Do you know?

  • The 25 Khasi states had signed the Instrument of Accession and Annexed Agreement with the Dominion of India between December 15, 1947, and March 19, 1948.
  • The conditional treaty with these states was signed by Governor General Chakravarty Rajagopalachari on August 17, 1948.
  • The Khasi states, though, did not sign the Instrument of Merger unlike most other states in India.
  • After independence, Khasi states had to sign documents beginning with the Standstill Agreement that provided a few rights to the states.
  • Though the Constitution has provided self-rule to a considerable extent through tribal councils, there has been an increasing demand for giving more teeth to the Khasi states.

WHO says one in 10 children did not get vaccinated in 2016

Part of: GS Prelims and Mains II – Role of International Organization; Social/Health issue

In news:

  • Despite immunisation being one of the most successful and cost-effective means to help children grow into healthy adults, worldwide 12.9 million infants — nearly 1 in 10 — did not receive any vaccination in 2016.
  • According to WHO, infants missing the first dose of diphtheria-tetanus-pertussis (DTP) vaccine means putting them at serious risk of these potentially fatal diseases.

Do you know?

  • Global vaccination coverage remains at 85%, with no significant changes during the past few years.
  • An additional 1.5 million deaths could be avoided if global immunisation coverage improves.
  • According to WHO in 2017, the number of children immunised — 116.2 million — was the highest-ever reported.
  • Immunisation prevents illness, disability and death from vaccine-preventable diseases including cervical cancer, diphtheria, hepatitis B, measles, mumps, pertussis (whooping cough), pneumonia, polio, rotavirus diarrhoea, rubella and tetanus.

World’s forests are ‘in emergency room’: study

Part of: GS Prelims and Mains III – Environment and conservation; Role of International Organization or NGO/CSOs

In news:

According to a study and data from Global Forest Watch –

  • The world lost 12 million hectares of tropical tree cover last year
  • It was the fourth highest annual decline since records began in 2001
  • Indigenous communities are considered to be the most vulnerable to losing their homes
  • It warned that the planet’s health was at stake

Do you know?

  • Global Forest Watch (GFW) is an open-source web application to monitor global forests in near real-time.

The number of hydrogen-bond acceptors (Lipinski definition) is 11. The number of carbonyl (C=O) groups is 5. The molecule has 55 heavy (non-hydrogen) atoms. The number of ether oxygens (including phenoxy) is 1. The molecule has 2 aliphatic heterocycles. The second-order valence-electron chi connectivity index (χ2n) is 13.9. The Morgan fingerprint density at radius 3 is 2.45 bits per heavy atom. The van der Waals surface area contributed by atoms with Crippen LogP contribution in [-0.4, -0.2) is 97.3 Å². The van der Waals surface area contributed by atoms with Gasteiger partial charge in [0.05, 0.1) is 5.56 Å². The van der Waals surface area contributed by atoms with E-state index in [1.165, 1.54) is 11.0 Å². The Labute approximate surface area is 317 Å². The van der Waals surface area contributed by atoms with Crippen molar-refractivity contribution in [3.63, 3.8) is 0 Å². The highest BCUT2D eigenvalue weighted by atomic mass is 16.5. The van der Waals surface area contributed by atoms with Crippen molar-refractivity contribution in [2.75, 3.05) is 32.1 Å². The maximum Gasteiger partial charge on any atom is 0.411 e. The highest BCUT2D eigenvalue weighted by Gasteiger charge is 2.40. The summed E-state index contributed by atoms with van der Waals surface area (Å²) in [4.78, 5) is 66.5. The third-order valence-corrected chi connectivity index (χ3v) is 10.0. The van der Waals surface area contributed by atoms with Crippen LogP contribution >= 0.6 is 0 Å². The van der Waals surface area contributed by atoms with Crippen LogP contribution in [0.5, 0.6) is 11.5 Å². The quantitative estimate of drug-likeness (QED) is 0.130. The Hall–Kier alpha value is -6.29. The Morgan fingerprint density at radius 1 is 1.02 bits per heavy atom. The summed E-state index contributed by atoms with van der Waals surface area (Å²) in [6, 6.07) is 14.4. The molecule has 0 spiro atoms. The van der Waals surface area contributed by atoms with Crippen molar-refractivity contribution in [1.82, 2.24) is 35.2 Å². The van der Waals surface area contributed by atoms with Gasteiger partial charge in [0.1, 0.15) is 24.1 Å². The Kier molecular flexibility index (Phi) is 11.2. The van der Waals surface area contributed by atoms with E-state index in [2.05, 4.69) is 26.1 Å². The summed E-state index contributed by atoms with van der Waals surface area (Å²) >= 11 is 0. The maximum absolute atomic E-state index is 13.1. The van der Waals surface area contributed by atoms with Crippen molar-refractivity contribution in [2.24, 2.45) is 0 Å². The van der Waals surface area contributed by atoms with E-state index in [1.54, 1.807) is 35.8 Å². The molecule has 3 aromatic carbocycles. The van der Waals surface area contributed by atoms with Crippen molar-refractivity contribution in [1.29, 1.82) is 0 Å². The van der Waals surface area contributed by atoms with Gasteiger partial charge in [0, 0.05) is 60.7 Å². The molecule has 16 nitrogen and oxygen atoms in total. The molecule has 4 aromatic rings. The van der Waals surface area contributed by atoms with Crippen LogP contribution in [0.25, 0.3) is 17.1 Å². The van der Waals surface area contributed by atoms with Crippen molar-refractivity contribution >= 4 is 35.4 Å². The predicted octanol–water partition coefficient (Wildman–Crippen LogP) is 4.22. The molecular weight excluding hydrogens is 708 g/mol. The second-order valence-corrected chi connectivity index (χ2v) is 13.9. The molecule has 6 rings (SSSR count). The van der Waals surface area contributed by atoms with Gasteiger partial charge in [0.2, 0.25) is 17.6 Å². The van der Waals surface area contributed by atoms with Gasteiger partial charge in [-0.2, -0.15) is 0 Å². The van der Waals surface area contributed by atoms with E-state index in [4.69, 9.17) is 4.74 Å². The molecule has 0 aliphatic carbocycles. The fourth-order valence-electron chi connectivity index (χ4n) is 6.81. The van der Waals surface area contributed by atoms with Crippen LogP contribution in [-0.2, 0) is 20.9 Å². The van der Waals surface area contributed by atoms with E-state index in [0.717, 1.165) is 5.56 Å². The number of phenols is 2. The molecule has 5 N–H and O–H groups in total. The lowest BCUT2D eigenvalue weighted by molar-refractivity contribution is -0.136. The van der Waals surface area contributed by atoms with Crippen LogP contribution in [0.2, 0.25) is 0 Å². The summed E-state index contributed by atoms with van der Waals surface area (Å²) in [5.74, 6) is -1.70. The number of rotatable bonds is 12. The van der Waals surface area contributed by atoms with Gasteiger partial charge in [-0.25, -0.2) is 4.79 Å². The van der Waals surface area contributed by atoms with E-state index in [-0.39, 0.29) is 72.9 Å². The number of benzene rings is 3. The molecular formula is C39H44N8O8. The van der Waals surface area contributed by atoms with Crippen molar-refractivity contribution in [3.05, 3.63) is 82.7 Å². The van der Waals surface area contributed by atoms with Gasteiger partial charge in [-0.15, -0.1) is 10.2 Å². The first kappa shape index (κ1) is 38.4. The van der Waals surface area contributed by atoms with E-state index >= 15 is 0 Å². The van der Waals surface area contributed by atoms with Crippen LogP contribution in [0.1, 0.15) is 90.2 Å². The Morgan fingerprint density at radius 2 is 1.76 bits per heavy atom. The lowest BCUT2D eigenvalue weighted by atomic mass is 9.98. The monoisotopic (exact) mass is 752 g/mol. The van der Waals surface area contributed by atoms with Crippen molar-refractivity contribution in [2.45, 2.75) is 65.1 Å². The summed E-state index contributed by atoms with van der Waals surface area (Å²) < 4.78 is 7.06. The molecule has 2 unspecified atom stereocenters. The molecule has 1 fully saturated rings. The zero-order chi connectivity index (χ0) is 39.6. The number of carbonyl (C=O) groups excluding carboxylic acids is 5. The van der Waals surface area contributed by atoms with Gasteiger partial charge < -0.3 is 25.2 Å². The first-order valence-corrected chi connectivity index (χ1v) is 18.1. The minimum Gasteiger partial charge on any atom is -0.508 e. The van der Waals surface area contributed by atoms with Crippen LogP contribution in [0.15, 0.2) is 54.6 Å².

• GFW is an initiative of the World Resources Institute (WRI), with partners including Google, USAID, the University of Maryland (UMD) and many other academic, non-profit, public, and private organizations.
  • Global Forest Watch originally began in 1997 as an initiative to establish a global forest monitoring network, convened by the World Resources Institute and partners.

Scientists track Indian Ocean’s plastic

Part of: GS Prelims and Mains III – Environment and conservation; Pollution

In news:

  • Indian Ocean is the world’s biggest dumping ground for plastic waste, but where the trash ultimately ends up has remained a mystery, scientists say.
  • According to researchers, unique characteristics of the southern Indian Ocean pushes floating plastics towards the western side of the ocean, where it leaks past South Africa into the South Atlantic Ocean.
  • Because of the Asian monsoon system, the southeast trade winds in the southern Indian Ocean are stronger than the trade winds in the Pacific and Atlantic Oceans.
  • In the northern Indian Ocean, the simulations showed that there may be an accumulation in the Bay of Bengal. It is also most likely that floating plastics will ultimately end up on beaches, transported by the reversing monsoon winds and currents, researchers said.

Do you know?

  • Studies show that atmospheric and oceanic attributes of the Indian Ocean are different to other ocean basins and that there may not be a concentrated garbage patch.

Antarctic penguins suffer huge breeding failure

Part of: GS Prelims and Mains III – Environment and animal conservation; Biodiversity

In news:

  • The second largest Emperor penguin colony (Halley Bay colony in the Weddell Sea, Antartica) in the world has suffered a “catastrophic” breeding failure.
  • According to research, nearly all chicks born over three years died as their icy Antarctic habitat shrinks.

Do you know?

  • Halley Bay has long been home to one of the largest emperor penguin colonies in Antarctica, second only to Coulman Island in the Ross Sea.
  • Over the past 60 years that researchers have been observing the Halley Bay colony, between 14,300 and 23,000 pairs have flocked to the site’s sea ice to breed.

About Emperor Penguin